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[BOOK REVIEW] Fire Strike 7/9 - A JTAC in Afghanistan

julianj

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Fire Strike 7/9
Grahame, Paul; Lewis, Damien
"Meet Sergeant 'Bommer' Grahame. He's just an ordinary squaddie but on the battlefield he wields more power than any other soldier. 'Fire Strike 7/9' tells the story of Bommer and his five-man fire support team on their tour of Afghanistan." [blurb]

I got this out of the library as I am playing Shockforce 2 and CMBS, and I wanted to know more about controlling air attacks.

Bommer's callsign is Widow 7/9. He calls in a wide variety of aircraft including Apaches, F16s, A10s, Harriers and even Spooky. At first I was very interested as the modelling of what happens in CMBS is not quite accurate:

The JTAC gives very precise instructions to the attacking aircraft, the line to take, where the friendlies are, the target and what munitions to use, and confirms/stops the ordnance drop. He also uses the "sniper optics" of high flying aircraft for recon to find targets, before bringing them down low to attack. Attack runs by fast jets are in a straight line. It's only helos that can orbit around and pick targets. (there's one incident where a couple of US Apaches go on a rampage, and Bommer gets some earache over the radio, but he laughs it off, as they "smashed" lots of enemy. It's a very precise process, and Bommer calls off strikes occasionally if he thinks something is wrong, and the "stores" might fall on our own troops or the wrong target.

So in game terms, it might be good [I don't mean BF, I mean as a player] to restrict jets to Linear or Point targets and only allow helos and UAVs to do Area attacks. Obviously the use of jets for recon and the precise orders from the ground are not modelled.

Bommer, according to his account, soon becomes an expert at ordering attacks very "danger close" on enemies right near embattled British forces, aiming the attack runs so that the bomb blasts will be directed away from the friendlies.

At first this is all fascinating, but it does get a bit repetitive: Brit Forces get into trouble, Bommer pulls stunts to get air support quickly, he manages a "danger close" drop which "smashes" the enemy, everybody goes home for tea.

So it did get boring towards the end.

On another level, I started to admire the bravery of the Taliban, who had no anti-air so were going to get dumped upon by everything from a Gray Eagle to a B1B, yet still were able to close and use small arms and RPGs. It doesn't seem like war, more like assassination, when IR optics find them in the treelines and wipe them out.

Without air supremacy, I think it wouldn't be so much of a walkover, and I think it is an unrealistic picture of wars to come, where the NATO side might not have this massive advantage, and could come unstuck in a big way.

There is a bit of squaddie humour, and Bommer's slang, which includes such gems as "fit as a robber's dog".

There is also the way that Bommer breaks every rule when he needs to, for example "borrowing" an Apache from a neighbouring JTAC when he has no air available, and then gets a b*ll*cking from HQ, which he usually replies with an attitude of "What do you prefer, dead squaddies or adverse paperwork?"

So I'd say overall, a qualified recommend.

(one thing that it could do with is a glossary - that's the same with many of these books, there are lots of acronyms, and some foreign words - Afghan in this case - and you forget what they mean and have to flick through pages. That's the same with the Desert Sniper book I reviewed a while ago. Annoys me, and its easy to fix)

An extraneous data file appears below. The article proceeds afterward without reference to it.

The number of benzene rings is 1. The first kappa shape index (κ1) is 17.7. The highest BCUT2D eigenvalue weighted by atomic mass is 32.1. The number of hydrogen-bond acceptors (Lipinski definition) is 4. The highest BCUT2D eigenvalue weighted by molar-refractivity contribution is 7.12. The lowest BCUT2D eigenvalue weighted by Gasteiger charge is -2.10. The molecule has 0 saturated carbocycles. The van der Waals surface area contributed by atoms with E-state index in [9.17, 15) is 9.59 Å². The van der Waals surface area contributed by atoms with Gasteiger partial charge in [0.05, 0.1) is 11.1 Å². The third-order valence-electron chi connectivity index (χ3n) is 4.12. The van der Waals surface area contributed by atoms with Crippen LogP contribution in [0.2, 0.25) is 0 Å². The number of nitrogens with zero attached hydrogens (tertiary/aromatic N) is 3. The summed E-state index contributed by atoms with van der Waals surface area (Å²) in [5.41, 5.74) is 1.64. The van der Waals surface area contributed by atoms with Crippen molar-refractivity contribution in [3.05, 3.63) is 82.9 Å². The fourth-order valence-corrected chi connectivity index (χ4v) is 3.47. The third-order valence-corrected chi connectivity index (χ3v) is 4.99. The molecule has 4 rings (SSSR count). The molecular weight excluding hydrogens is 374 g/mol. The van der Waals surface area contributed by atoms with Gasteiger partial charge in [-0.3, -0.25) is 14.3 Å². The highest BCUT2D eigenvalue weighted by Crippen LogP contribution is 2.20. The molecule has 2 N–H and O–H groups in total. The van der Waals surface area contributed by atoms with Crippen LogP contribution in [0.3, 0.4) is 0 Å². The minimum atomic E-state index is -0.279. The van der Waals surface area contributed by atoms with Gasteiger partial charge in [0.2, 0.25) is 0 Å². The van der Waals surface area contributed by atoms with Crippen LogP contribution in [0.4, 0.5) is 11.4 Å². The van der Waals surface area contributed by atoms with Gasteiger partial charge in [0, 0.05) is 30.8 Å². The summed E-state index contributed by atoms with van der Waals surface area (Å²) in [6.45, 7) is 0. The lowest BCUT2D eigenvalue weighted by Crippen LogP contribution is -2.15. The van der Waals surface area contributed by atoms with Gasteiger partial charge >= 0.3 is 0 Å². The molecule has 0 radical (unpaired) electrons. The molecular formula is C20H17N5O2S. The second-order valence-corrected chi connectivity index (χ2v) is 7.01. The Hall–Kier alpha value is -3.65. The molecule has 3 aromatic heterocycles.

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mcmortison

Guest
Thx for the tip. Bought it as ebook. looking Forward to dig into it
 
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CMFDR

Guest
Interestingly enough, that book triggered Commandant Marc Scheffler to write his own book about how things were from a French pilot's point of view. It's a very good read, albeit in bloody French. He talks about his training, Red Flag, his deployments over Afghanistan and Libya and so forth.

It's well written and very informative. It comes in both paperback and Kindle ebook format.

La guerre vue du ciel: Les combats d'un pilote de Mirage 2000D
16506
 
C

CMFDR

Guest
I've often wondered what other NATO force members thought of US led training excercises and combat operations. Anything noteworthy?

Well, he's quite dithyrambic about it. He uses the word "mythical" twice, regarding the exercise and the Aggressor Squadron.
He comes to the "temple of air warfare" nonetheless. The enormity of the "American's" resources ("démesure des moyens américains") is something that strikes him when he arrives at Tampa, FL, on his way in.
He says that Red Flag was created with the "usual American pragmatism", the range is "immense" and offers a "very realistic" hostile environment (more than what is allowed in France within peacetime regulations' constraints).
Being allowed to participate in the exercise is a token of "the Americans'" trust, he mentions. It is a unique opportunity to practice tactics at such a level (with hundreds of planes involved and live ammunition) and it brings actual challenges.
He mentions that "the Americans" have quite demonstrative ways ("big slap on the back, "good job, appreciate" said as a greeting) and do have a result-oriented culture "pushed to the extreme".

As for the combat operations, I'll get back to you back once I'll have reread that part. From the back of my memory, and from other sources as well, most sizeable aerial operations couldn't be performed without the U.S.' support, especially the tankers.
 
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